By Peter Monaghan
Superheroes have generally been white, like most of their consumers.
But in Super Black: American Pop Culture and Black Superheroes (University of Texas Press), Adilifu Nama hails the many African-Americans who have saved the day with POW!, BAM!, or TAKE THAT!
Nama surveys the pioneering black superheroes and more numerous black sidekicks of white super-aces; the supergirls, super Nubians, and cat women; and the white superheroes who somehow, suddenly became black—and there have been lots of those.
The author, an associate professor of African-American studies at Loyola Marymount University, writes that black superheroes began to appear during the ferment of the 1960s and 70s when "pop culture, the movement for racial equality, and comic books all intersected, resulting in superheroes becoming signifiers of real racial anxieties, desires, and wish fulfillments." The comic books they populated commented on the tensions among black self-determination, racial authenticity, political fantasy, and economic independence.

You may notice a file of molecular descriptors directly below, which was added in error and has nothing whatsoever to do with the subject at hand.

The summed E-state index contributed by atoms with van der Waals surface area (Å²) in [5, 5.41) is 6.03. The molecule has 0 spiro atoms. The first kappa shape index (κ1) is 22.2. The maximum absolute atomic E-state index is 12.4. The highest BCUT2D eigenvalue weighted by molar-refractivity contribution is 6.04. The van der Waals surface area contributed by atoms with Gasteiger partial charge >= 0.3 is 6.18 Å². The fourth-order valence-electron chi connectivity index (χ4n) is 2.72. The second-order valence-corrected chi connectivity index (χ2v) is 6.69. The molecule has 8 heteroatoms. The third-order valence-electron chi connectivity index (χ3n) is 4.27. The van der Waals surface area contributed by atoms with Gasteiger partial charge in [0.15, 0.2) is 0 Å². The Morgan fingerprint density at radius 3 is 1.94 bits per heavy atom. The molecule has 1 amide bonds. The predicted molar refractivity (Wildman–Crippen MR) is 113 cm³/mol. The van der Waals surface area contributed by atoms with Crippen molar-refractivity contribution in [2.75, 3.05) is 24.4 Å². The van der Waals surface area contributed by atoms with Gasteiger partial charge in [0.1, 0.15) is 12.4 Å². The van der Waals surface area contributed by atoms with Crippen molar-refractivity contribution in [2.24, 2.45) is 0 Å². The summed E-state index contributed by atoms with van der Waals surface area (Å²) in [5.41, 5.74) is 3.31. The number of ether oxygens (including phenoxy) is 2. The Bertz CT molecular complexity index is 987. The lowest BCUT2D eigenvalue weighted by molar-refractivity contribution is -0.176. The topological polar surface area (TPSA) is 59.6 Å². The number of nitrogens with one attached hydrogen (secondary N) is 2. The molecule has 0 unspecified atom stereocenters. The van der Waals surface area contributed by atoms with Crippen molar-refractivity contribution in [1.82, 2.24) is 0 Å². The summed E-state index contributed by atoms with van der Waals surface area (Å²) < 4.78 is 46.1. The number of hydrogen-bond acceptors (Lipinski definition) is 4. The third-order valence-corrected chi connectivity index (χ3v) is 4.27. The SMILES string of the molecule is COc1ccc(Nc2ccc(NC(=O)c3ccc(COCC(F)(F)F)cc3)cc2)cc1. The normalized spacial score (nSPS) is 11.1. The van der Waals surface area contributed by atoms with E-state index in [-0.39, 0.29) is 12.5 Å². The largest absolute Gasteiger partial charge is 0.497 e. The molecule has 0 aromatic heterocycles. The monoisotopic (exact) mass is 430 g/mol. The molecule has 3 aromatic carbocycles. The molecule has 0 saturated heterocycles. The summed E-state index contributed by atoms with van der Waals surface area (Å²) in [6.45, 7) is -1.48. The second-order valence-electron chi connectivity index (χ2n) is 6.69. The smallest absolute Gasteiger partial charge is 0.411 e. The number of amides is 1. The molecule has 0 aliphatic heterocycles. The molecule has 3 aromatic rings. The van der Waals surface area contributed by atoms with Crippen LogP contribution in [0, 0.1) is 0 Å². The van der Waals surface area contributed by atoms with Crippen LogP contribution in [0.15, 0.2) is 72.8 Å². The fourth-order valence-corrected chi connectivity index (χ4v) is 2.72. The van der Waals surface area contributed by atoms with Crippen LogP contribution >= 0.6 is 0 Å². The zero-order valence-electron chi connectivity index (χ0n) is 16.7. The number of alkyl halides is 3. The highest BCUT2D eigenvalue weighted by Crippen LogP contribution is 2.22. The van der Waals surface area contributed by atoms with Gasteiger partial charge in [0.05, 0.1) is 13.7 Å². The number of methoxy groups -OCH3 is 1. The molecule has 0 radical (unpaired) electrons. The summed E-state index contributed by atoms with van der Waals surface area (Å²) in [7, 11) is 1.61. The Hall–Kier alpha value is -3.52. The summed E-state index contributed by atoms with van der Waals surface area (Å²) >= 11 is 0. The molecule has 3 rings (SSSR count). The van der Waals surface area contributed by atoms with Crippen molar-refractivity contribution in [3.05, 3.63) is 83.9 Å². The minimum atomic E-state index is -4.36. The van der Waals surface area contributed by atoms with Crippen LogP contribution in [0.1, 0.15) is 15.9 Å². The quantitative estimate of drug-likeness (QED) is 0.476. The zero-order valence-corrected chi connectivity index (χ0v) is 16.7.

Born in 1969, Nama grew up in the wake of that era. "I have enjoyed superheroes from probably the age of 5 years old," he says by phone. First, it was the iconic ones—Superman, then Batman and Robin, two "cool characters," he still affirms. "I thought that if I could have a car like the Batmobile when I got older, that would be the pinnacle."
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